Trio w/unique instrumentation: theremin, percussion/trumpet, & drums. Recorded by Rent Romus. Sparse. Delicate, tinier sounds. Echoing, looping theremin is very engaging. Lots of percussion, chimes, bells.
Imagine if you will being a DJ in the 50s and having at your command an NBC Thesaurus series of 16″ discs full of music such as the kind found on this CD. Well, we don’t have to, because this little treasure is a perfect example of the recordings made at that time to help radio stations with filler music. Aileen Stanley, so called because she took her brother’s first name when he left her to a solo career, began performing at the age of 5 with her brother. Vaudeville was only the start, as we can see from this CD of songs from the 1900s-1920s but recorded in the 1940s. It is a trip listening to the lyrics that take you back to a time when life may not have been simpler, but the songs were. I have lots of favorites on this one. Go find yours.
Italian experimental sax jazz released in 2008. Dueling beeps chirps fuzz and standard melody. Slow paced. Keeps you on your toes.
– Billie Joe Tolliver
Pointillist duo of Australian pianist Chris Abramson (The Necks) and German Kai Fagaschinski on clarinet. Ponderous piano melodies. Long attackless clarinet tones, close and breathy. Extended-technique piano scraping. Silences. Long and short tracks 2-10 minutes. Recorded in Berlin 2009.
Saxophonist Logan was a respected, though erratic, figure in the early days of free jazz. He only made a couple of records and played with a small number of notable musicians, and then pretty much disappeared for decades. With a great deal of support from admirers, he seems to be making somewhat of a comeback and that’s a good thing.
This CD is an airy, spacious affair featuring Logan on sax and solo piano (track 3), Jessica Lurie on sax and flute, and Larry Roland on bass. No drums. Guitarist Ed Pettersen (who also produced the CD) plays mostly subtle textural /looping things underneath, which gives the music an interesting flavor. My favorite parts are when Logan is on sax and Lurie is on flute–we hear some truly inspired conversation.
The liner notes tell us the story of how Logan was tracked down and brought into the studio to record this CD.
Snappy twirly jazz. Track two is more serene than the others. All nice medium length tracks. Crashing percussion and twittering horns. Newly formed group of Brigid Burke on clarient, Steve Hall on pianio, and Mark Zanter on guitar.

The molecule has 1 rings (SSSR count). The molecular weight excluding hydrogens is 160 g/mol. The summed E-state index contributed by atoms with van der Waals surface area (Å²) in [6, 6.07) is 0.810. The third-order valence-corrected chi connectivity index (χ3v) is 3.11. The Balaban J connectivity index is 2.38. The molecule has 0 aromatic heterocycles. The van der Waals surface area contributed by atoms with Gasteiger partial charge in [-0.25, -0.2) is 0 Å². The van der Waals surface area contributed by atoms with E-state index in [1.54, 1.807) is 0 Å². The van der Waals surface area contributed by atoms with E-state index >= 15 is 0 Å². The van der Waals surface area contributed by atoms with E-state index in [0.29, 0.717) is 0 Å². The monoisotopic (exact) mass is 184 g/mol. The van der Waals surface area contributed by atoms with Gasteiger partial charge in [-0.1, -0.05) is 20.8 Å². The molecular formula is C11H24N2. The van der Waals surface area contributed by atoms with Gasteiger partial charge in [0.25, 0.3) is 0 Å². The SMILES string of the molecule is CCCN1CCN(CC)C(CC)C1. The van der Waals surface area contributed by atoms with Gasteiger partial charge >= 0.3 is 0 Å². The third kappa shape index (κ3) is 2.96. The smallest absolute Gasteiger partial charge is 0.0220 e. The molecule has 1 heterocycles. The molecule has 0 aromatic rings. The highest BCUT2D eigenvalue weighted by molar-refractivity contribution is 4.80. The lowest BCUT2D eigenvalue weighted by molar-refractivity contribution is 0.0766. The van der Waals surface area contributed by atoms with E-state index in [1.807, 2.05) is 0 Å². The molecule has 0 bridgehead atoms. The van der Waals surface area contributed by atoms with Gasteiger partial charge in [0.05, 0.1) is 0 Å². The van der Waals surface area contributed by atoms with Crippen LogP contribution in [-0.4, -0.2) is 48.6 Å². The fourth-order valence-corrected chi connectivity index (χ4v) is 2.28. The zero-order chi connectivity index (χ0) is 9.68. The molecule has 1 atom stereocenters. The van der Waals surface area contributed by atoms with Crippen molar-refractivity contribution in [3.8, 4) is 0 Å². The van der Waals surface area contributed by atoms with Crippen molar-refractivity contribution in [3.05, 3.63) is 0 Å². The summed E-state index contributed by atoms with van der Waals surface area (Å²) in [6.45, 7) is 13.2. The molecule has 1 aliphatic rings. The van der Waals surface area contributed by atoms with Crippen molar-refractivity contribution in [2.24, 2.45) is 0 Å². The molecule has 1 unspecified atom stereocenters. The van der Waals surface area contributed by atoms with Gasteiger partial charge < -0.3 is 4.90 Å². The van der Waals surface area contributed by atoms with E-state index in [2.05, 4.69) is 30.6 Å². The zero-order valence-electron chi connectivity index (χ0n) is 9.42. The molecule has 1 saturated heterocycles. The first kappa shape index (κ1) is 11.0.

— Billie Joe Tolliver
Cohn, Al; Mitchell, Billy; Coker, Dolo; Vinnegar, Leroy; But – “Night Flight to Dakar” – [Xanadu Records Ltd.]
Recorded live in Senegal in 1980, 10 knock out tracks from these five fine jazz musicians from the United States. They played without rehearsal to enthusiastic audiences – many had not heard jazz before. Not African music, American jazz. Excellent hard driving tracks, blues, and sexy slow songs. VERY VERY GOOD!!!!
Marchy transy playful mambo beats. Over twenty people credited in the Arkestra. Gets nutso on the b side with the keyboards and improv vocals at the end.
Recorded live performance in France in 1973.
— Billie Joe Tolliver
Bennani, Abdelhai/Oki, Itaru/Silva, Alan/Sato, Makoto – “New Today, New Everyday” – [Improvising Beings]
Tenor saxman Abdelai Bennani Moroccan-born, then French-fed, creates
some tasty spaces that would feel right at home in Chicago. There’s
an Art Ensemble vibe here for me, pacing and spacing with some
eathy ancestral vibes (there’s even a track called “Tribes”)
You might recognize Alan Silva’s name on here, the bassman of
ESP and other lore goes spaceman with synth on the second of the
two disks. But the connection Bennani has made with Makoto Sato
on drums and especially Itaru Oki is fantastic. Oki mostly on trumpet,
adds some bugle and notably windy flutes. Oki is given a lot of solo
space, and while both he and Bennani can scorch things up, they excel
in gentle ways. Pieces are often dreamy, Sato then eases up and will
roll along on toms. Both horns at times seem to brush up against
classics for a bar or two, maybe quoting some recognizable material
to help launch an improvisation. Bennani gets a sweet hum on slow low
notes and on both disks his work with Oki is touch and glow! Silva’s
synth on disk two is also mellow and mildly galactic while anchored
in the deep end like a contrabass, it sort of pushes the group into a
more fusion zone. on “Take Time, Play the Game” but towards the
end really elevates. On “More Is Different” Silva’s delivers more
mind-bending pitch-bending tweaky key tinkle. Martian blues almost?
More great stuff from this vibrant label, personally I need to back
and uncork some the Oki releases KFJC has corralled. -Thurston Hunger
Pacific Jazz was known for cool West Coast jazz and released 12″ albums from 1955 to 1957 – this was the third. Chet Baker’s trumpet is in fine form in this live recording from the University of Michigan at Ann Arbor and is joined by terrific side men. I especially liked Line for Lyons, Headline, and Russ Job.
After Charlie Parker worked with Baker on the West Coast, he went back to New York and told musicians “There’s a little white cat on the coast who’s gonna eat you up”.
Recorded in France in 2015, piano (Tusques), trumpet and flute (Oki), accordion (Parle), and vocals/spoken word in French (Juanpera). Very fluttery, completely improvised and rather difficult – sounds like nothing else. I only began to make sense of it on the second listen. Perhaps Jub Jub refers to the bird in Lewis Carroll’s poem “The Hunting of the Snark”?